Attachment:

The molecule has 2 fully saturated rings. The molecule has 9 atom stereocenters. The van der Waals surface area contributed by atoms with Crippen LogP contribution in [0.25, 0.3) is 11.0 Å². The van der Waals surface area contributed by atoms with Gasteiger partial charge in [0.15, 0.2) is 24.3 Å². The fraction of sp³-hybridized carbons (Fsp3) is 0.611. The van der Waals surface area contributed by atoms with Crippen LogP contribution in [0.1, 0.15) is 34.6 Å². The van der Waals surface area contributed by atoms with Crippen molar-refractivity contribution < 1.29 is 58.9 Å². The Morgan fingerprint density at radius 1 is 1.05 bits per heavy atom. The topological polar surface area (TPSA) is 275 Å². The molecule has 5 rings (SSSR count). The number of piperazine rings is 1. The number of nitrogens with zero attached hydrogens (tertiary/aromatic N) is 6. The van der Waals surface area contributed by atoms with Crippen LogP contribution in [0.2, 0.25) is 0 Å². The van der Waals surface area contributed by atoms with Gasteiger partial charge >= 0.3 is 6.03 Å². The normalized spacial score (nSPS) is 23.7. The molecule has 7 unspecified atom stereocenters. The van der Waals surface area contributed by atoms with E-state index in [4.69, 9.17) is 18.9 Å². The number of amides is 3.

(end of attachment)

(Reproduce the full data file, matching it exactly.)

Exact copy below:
The molecule has 2 fully saturated rings. The molecule has 9 atom stereocenters. The van der Waals surface area contributed by atoms with Crippen LogP contribution in [0.25, 0.3) is 11.0 Å². The van der Waals surface area contributed by atoms with Gasteiger partial charge in [0.15, 0.2) is 24.3 Å². The fraction of sp³-hybridized carbons (Fsp3) is 0.611. The van der Waals surface area contributed by atoms with Crippen LogP contribution in [0.1, 0.15) is 34.6 Å². The van der Waals surface area contributed by atoms with Crippen molar-refractivity contribution < 1.29 is 58.9 Å². The Morgan fingerprint density at radius 1 is 1.05 bits per heavy atom. The topological polar surface area (TPSA) is 275 Å². The molecule has 5 rings (SSSR count). The number of piperazine rings is 1. The number of nitrogens with zero attached hydrogens (tertiary/aromatic N) is 6. The van der Waals surface area contributed by atoms with Crippen LogP contribution in [0.2, 0.25) is 0 Å². The van der Waals surface area contributed by atoms with Gasteiger partial charge >= 0.3 is 6.03 Å². The normalized spacial score (nSPS) is 23.7. The molecule has 7 unspecified atom stereocenters. The van der Waals surface area contributed by atoms with E-state index in [4.69, 9.17) is 18.9 Å². The number of amides is 3.